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Title: The Singing Subject: Women and Voice in Contemporary Cinema
Contributor(s): Kirkham, Janeen Helen (author); Plunkett, Felicity (supervisor); O'Sullivan, Jane (supervisor)
Conferred Date: 2006
Copyright Date: 2005
Open Access: Yes
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Abstract: Questions surrounding 'voice' and 'being heard' are defining ones for feminist, psychoanalytic and film theories pertaining to women's subjectivity. However, visual aspects of film have dominated discussions concerning representations of women. Although theorising about film music and sound has increased in recent years, relatively little work has considered the functions and effects of diegetic singing. In ways similar to Laura Mulvey's pivotal work on film representations of women as objects of the male gaze, Kaja Silverman's theorising on the aural dimensions of female representation suggests women always remain 'contained' by the classic film narrative. Yet in contemporary cinema there are singing sequences that resist perceptions of women characters' containment, suggesting that singing, as a potentially empowering form of communication, bears closer scrutiny. Through close analysis of eleven contemporary films, in which diegetic singing or its representation plays a pivotal role, this thesis fuses film music and sound theories, feminist psychoanalytic film theories and textual analysis, to consider in detail particular girl and women characters as singing subjects, the aural dimensions of the female homosocial, and how singing and songs work as an expression of a character's subjectivity. An investigation of performance and gender performativity, and singer 'types,' provides a structuring framework from which to consider whether singing is a transgressive and transformative action for female characters. A diverse range of singing sequences in which a solitary woman sings, or a woman sings for another in intimate proximity, or women sing together in collective situations, cultivates acoustic spaces in film that expand the possibilities of women's expression, analogous to the aims of 'écriture féminine'. These are spaces that have the potential power to disturb the phallocentric dominance of language suggested by psychoanalytic and feminist film theories. Understanding the singing subject opens up new ways of considering women's representation, and how the singing voice allows acoustic authority for women to transgress both cinematic containment and patriarchal hegemony. Singing can be both disruptive and empowering. In the films that I discuss, it is women's collective singing that results in the most positive consequences for female expression.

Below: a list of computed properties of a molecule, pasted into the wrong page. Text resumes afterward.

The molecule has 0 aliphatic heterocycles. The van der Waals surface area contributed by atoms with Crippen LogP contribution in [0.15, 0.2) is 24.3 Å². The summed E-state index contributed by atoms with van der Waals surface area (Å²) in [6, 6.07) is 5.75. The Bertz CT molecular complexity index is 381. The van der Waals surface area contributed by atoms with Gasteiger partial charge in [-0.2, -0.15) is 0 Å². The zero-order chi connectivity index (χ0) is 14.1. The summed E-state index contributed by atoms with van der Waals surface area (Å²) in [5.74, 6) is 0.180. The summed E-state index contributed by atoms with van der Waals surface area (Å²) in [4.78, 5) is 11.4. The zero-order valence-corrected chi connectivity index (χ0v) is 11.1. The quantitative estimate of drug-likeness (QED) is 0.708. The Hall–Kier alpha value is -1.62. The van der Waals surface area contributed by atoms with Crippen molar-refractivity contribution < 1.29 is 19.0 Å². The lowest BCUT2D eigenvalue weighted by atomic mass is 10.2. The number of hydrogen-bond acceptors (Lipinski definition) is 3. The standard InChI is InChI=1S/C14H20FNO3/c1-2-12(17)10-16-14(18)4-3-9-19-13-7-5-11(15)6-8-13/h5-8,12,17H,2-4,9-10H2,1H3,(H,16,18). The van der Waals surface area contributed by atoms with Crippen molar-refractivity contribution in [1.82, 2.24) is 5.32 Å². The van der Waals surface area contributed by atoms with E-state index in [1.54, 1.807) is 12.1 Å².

Publication Type: Thesis Doctoral
Rights Statement: Copyright 2005 - Janeen Helen Kirkham
HERDC Category Description: T2 Thesis - Doctorate by Research
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